I'd been there since 10, when my shift starts. The bartender who is normally next to me was out of town, so I was next to a newer bartender. When that happens, I get a lot of my friend's clientele, so I was extremely busy. It was just a normal night, actually a really good night for me making good money. It was just a couple minutes before 2 o'clock when I heard the first gunshots.
Orlando's LGBT Community 'Will Survive' After Pulse Massacre
Did you realize what was going on right away, or did you think it was music?
Everyone thought it was music. Especially the room I work in, it's called the Adonis Lounge; it's a separate room attached to the club. It's darker, there are dancers in there, and we have our own DJ, DJ Flawless. That room is older -- I thought maybe the wiring was getting messed with when I heard the loud popping. And a lot of people thought it was the music as well and just continued to go along with the night.
When did you realize it wasn't music? Did you see the gunman?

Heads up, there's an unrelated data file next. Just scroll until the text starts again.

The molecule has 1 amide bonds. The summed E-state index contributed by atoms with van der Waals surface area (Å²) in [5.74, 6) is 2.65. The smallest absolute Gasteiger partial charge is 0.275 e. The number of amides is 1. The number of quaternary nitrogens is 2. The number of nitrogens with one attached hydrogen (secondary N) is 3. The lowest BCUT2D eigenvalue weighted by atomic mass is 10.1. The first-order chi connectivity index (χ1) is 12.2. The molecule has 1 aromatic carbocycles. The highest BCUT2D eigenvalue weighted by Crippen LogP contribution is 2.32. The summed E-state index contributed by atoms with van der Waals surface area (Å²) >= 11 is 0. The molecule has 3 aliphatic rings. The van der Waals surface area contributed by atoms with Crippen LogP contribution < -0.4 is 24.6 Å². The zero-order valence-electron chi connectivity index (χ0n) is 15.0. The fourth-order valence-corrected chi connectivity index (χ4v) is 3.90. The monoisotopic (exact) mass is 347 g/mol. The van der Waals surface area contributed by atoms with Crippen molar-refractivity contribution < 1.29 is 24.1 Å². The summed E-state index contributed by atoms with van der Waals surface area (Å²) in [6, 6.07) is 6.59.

I did not see the gunman. To be honest, the noise was so loud, it sounded like it was on top of me. Your first reaction is to get down. It literally felt like the gunman was next to me. The other bartender ran toward me and we were both lying down, but there was still a question if it was fake. Some of us thought it might be fireworks. Even at one point a girl who was hiding with us jumped up and, very drunkenly, was like, "This is fake, this isn't real." She almost made us believe her. Then the gunshots kept going. I remember lying on my back looking at the ceiling. I remember feeling like the gunshots were on top of me but they were getting louder and closer. At that point we all ran for our lives. I ran toward the back of the room. I don’t know what made me think… there's a back alley and I could have ran to the back alley and out through the parking lot, but I panicked and went into a dressing room. It had a lock on the door you needed a code for. I put the code in quicker than I've ever done it, and by the time I was in there, I noticed there were already people in there -- one of them being Angelica Sanchez, our main entertainer at Pulse. She was just out having a good time; I don’t think she was working that night. She was terrified. At first it seemed there were only five of us in there, but then it came out there were eight of us; they were just hiding really well.